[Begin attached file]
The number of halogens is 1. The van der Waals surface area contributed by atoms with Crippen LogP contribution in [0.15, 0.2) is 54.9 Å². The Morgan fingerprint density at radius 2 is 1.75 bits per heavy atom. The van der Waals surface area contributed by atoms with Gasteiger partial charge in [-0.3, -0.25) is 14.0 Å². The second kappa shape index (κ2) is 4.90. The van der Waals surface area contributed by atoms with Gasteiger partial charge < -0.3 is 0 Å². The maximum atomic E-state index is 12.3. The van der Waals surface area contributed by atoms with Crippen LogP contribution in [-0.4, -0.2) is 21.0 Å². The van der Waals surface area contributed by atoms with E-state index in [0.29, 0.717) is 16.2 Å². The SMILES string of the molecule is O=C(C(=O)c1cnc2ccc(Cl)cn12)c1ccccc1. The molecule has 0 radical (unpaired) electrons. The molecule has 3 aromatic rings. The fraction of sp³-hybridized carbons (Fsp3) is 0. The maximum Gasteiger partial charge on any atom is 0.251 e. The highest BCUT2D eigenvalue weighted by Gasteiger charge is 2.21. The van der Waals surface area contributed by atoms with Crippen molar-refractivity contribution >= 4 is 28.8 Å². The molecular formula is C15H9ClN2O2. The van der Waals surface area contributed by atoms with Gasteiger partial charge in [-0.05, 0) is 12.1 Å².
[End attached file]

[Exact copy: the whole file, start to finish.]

The number of halogens is 1. The van der Waals surface area contributed by atoms with Crippen LogP contribution in [0.15, 0.2) is 54.9 Å². The Morgan fingerprint density at radius 2 is 1.75 bits per heavy atom. The van der Waals surface area contributed by atoms with Gasteiger partial charge in [-0.3, -0.25) is 14.0 Å². The second kappa shape index (κ2) is 4.90. The van der Waals surface area contributed by atoms with Gasteiger partial charge < -0.3 is 0 Å². The maximum atomic E-state index is 12.3. The van der Waals surface area contributed by atoms with Crippen LogP contribution in [-0.4, -0.2) is 21.0 Å². The van der Waals surface area contributed by atoms with E-state index in [0.29, 0.717) is 16.2 Å². The SMILES string of the molecule is O=C(C(=O)c1cnc2ccc(Cl)cn12)c1ccccc1. The molecule has 0 radical (unpaired) electrons. The molecule has 3 aromatic rings. The fraction of sp³-hybridized carbons (Fsp3) is 0. The maximum Gasteiger partial charge on any atom is 0.251 e. The highest BCUT2D eigenvalue weighted by Gasteiger charge is 2.21. The van der Waals surface area contributed by atoms with Crippen molar-refractivity contribution >= 4 is 28.8 Å². The molecular formula is C15H9ClN2O2. The van der Waals surface area contributed by atoms with Gasteiger partial charge in [-0.05, 0) is 12.1 Å².